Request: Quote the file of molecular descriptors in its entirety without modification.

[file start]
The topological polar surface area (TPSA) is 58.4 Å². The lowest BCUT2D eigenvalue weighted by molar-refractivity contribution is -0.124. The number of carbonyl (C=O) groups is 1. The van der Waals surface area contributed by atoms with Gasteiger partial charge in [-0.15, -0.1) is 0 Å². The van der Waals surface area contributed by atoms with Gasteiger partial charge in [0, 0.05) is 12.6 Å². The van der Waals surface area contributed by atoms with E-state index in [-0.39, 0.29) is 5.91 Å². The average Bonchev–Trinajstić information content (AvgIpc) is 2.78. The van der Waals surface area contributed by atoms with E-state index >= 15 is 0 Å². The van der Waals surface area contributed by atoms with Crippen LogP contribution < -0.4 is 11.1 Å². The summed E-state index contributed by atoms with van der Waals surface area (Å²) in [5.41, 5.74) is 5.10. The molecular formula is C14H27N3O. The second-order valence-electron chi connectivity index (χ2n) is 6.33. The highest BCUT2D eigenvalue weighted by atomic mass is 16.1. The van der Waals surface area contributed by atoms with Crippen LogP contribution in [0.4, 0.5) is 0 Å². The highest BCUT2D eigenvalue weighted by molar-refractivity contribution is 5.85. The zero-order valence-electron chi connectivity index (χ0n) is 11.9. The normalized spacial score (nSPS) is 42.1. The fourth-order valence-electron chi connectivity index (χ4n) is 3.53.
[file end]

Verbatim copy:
The topological polar surface area (TPSA) is 58.4 Å². The lowest BCUT2D eigenvalue weighted by molar-refractivity contribution is -0.124. The number of carbonyl (C=O) groups is 1. The van der Waals surface area contributed by atoms with Gasteiger partial charge in [-0.15, -0.1) is 0 Å². The van der Waals surface area contributed by atoms with Gasteiger partial charge in [0, 0.05) is 12.6 Å². The van der Waals surface area contributed by atoms with E-state index in [-0.39, 0.29) is 5.91 Å². The average Bonchev–Trinajstić information content (AvgIpc) is 2.78. The van der Waals surface area contributed by atoms with E-state index >= 15 is 0 Å². The van der Waals surface area contributed by atoms with Crippen LogP contribution < -0.4 is 11.1 Å². The summed E-state index contributed by atoms with van der Waals surface area (Å²) in [5.41, 5.74) is 5.10. The molecular formula is C14H27N3O. The second-order valence-electron chi connectivity index (χ2n) is 6.33. The highest BCUT2D eigenvalue weighted by atomic mass is 16.1. The van der Waals surface area contributed by atoms with Crippen LogP contribution in [0.4, 0.5) is 0 Å². The highest BCUT2D eigenvalue weighted by molar-refractivity contribution is 5.85. The zero-order valence-electron chi connectivity index (χ0n) is 11.9. The normalized spacial score (nSPS) is 42.1. The fourth-order valence-electron chi connectivity index (χ4n) is 3.53.